Ironically speaking, COVID-19 has sped up digital transformation in many organisations across the whole globe ;P Remote work is the new standard, even if some were far from ready (that's why I call it remote "leap of faith"). Teams are facing the challenge of brainstorming (& tuning, & agreeing upon) non-trivial matters (like the architecture of complex systems) over the wire, using digital collaboration tools, async methods & (presumably) a lot of goodwill.

I can tell you this ain't an easy task. But I'll gladly share a few tips that could help you to succeed with effectively visualising systems' architecture in asynchronous work scenarios. All of them are tech-agnostic & (what is more) not focused on any particular type of solutions.


Let's start with a bunch of general ones:

  1. Set the stage properly - whatever you're going to depict, start with clarifying: the scope, the assumptions, the constraints, the boundaries, what's IN and what's NOT. Note down all the qualities the architecture's supposed to be secured/fulfilled (so you can verify it later) - never assume these things are obvious or can be deduced from a diagram or something
  2. Mark the entry point(s) - even if you're not going to start from the helicopter overview, the receiver (reader) has to be able to (re-)orient himself within the general context; whenever he's lost later (can happen to anyone), he can roll there back (conceptually) and start over
  3. Simple & coherent notation (/conventions) - complexity is supposed to be due to systems innate details, so please make sure whoever's gonna face your work won't be struggling with symbols as well ...

A good architecture ain't just diagrams. A good picture can express a lot of information, but if you successfully extend it with additional information (e.g. in appendixes, comments, property tables) you win twice.

Here are a few tips about proper form to execute the desired function:

  1. Multi-Level-of-Detail - never try to force everything within one picture/diagram; ability to adjust the level of detail on multiple levels and shape smooth transitions between those levels is a crucial skill of every software architect; e.g. you could start with a conceptual map (of key components & their responsibilities) and (in a separate section) dive deeper into details of the most complicated/critical component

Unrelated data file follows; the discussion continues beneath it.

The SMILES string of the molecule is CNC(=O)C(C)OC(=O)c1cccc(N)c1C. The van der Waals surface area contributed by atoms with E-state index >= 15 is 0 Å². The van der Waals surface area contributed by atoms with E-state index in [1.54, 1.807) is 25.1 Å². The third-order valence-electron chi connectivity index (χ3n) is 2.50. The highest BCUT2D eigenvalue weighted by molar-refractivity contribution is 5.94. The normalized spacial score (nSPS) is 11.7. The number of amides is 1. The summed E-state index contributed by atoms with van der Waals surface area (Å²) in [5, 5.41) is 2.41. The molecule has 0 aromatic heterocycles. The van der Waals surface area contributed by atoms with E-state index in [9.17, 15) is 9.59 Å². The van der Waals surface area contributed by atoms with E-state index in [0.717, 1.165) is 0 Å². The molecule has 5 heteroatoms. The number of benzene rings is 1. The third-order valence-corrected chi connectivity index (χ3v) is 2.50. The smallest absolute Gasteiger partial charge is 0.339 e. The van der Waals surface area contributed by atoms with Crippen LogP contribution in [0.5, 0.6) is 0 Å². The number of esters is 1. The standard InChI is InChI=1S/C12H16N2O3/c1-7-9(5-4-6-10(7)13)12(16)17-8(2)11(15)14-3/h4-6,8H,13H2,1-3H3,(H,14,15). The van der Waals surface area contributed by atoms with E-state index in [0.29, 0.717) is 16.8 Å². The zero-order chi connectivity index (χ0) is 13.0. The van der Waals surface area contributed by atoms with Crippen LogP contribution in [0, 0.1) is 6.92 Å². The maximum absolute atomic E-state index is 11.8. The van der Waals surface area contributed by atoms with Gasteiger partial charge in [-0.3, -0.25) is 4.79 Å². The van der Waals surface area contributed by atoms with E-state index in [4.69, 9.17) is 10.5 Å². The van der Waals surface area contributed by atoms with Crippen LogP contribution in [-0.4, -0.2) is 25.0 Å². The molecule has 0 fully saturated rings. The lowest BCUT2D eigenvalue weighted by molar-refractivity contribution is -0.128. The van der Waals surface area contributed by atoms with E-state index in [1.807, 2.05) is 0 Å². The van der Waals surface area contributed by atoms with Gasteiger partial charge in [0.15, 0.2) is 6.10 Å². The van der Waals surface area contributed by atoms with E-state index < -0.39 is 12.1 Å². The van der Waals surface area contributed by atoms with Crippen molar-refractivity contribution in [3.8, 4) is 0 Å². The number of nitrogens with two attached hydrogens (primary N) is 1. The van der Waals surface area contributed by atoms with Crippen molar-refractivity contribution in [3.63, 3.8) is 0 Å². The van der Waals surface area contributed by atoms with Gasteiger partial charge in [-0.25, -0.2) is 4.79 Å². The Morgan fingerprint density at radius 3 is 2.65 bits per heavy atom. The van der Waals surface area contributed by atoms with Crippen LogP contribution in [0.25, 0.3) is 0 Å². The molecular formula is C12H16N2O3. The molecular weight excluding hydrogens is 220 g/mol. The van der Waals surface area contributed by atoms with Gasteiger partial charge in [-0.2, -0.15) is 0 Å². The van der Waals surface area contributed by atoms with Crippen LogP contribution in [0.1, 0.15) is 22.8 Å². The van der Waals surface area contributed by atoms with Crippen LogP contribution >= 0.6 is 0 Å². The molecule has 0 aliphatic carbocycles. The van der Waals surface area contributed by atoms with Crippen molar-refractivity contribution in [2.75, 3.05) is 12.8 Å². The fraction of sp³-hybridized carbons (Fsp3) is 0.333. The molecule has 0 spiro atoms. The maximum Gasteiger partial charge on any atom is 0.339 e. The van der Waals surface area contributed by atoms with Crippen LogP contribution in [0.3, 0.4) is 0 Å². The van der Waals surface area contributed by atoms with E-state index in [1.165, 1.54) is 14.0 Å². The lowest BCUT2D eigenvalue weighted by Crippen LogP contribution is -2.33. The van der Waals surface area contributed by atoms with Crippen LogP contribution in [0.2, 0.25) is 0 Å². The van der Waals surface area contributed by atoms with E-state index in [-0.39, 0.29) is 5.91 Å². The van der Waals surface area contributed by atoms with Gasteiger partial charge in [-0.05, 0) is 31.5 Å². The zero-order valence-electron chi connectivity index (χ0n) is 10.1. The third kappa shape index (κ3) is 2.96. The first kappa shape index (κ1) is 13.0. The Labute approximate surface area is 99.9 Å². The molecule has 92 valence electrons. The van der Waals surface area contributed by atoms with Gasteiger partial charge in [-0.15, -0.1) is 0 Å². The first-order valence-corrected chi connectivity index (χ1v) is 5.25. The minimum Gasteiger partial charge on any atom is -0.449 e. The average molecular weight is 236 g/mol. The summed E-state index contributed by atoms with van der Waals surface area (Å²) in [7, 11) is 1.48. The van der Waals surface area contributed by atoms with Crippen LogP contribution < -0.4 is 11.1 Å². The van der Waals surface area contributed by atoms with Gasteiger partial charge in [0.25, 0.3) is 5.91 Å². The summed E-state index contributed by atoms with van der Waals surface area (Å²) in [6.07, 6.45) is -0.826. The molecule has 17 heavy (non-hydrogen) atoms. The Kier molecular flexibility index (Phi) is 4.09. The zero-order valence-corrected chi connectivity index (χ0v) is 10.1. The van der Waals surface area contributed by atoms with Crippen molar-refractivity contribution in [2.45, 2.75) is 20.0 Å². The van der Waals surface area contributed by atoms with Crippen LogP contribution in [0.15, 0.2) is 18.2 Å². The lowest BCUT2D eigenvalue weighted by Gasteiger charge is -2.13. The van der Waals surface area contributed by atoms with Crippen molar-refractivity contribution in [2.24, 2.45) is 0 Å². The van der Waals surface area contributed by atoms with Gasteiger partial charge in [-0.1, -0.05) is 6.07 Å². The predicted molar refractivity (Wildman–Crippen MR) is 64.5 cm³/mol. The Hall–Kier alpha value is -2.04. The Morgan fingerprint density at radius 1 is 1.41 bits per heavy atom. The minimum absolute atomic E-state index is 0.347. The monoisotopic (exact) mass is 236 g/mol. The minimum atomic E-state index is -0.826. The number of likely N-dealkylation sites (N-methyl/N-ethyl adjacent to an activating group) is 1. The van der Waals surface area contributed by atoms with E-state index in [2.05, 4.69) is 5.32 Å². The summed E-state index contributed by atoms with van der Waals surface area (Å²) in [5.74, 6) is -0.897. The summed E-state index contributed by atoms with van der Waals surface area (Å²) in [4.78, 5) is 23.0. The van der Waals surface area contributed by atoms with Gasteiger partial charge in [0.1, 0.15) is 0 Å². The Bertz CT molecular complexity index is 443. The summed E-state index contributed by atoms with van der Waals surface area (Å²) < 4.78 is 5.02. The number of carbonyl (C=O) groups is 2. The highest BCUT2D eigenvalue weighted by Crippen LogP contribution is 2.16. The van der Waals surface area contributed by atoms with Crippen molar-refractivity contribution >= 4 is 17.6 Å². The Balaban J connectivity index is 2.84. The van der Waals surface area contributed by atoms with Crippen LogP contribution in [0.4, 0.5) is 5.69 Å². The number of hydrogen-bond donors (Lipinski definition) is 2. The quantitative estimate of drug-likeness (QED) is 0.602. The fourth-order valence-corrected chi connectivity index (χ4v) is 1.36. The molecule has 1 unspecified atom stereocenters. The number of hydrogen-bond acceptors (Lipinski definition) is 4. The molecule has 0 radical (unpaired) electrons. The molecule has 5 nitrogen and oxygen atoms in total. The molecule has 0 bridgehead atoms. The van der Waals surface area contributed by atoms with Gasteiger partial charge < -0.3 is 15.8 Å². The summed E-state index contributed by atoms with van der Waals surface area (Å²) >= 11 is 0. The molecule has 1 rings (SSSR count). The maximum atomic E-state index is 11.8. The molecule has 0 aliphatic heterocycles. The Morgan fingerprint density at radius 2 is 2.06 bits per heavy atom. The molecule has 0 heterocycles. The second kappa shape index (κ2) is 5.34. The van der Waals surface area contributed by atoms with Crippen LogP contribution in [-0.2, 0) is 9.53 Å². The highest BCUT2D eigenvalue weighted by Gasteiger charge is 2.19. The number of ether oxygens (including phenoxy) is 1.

2. Describe the PURPOSE/INTENT - probably the most important advice on the list. Diagrams'/models' goal should not be to describe code-level constructs ("Here's a module named ContextManager. Period."), but to clarify the INTENT of a component. Why is it here? What's the role it plays? What kind of problem (explicitly!) does it solve (which justifies its existence)? Use naming to accentuate the purpose as well
  3. Adjust the scope of information (in your visuals) - make sure you're not playing Cpt. Obvious, but focus on key characteristics of depicted elements (& problems they are supposed to solve) instead. Volume? Capacity? Protocol? Load? Security? Static or dynamic aspects? Logical or physical structure?

Shaping architecture is not only about the information & the form used to encapsulate it. It's also about the process (of "architecting things") - I have some tips related to that field as well:

  1. Democratise "drawing" architecture - if you're using tool X & there's just one person with a write-access license (others are only readers) - this will never be 100% team's owned work (they all feel ownership upon); it's better to use a free/cheaper tool (so everyone has access), but to make sure all can contribute freely
  2. Never-ending work-in-progress - architecture is never done, so don't lose any data you know you'll need tomorrow, e.g., explicitly list open questions, issues to be solved, key observations (& remarks to future-you) - feel free to mark them on diagrams, if needed
  3. Asynchrony, meet synchrony - sorry to disappoint you, but you still need to talk things through - even the best, most skilfully crafted architecture diagrams don't do more than depicting their author's mental models, other readers can interpret them in a completely different way - so there's always a need for a guided walk-through to make sure everyone's on the same page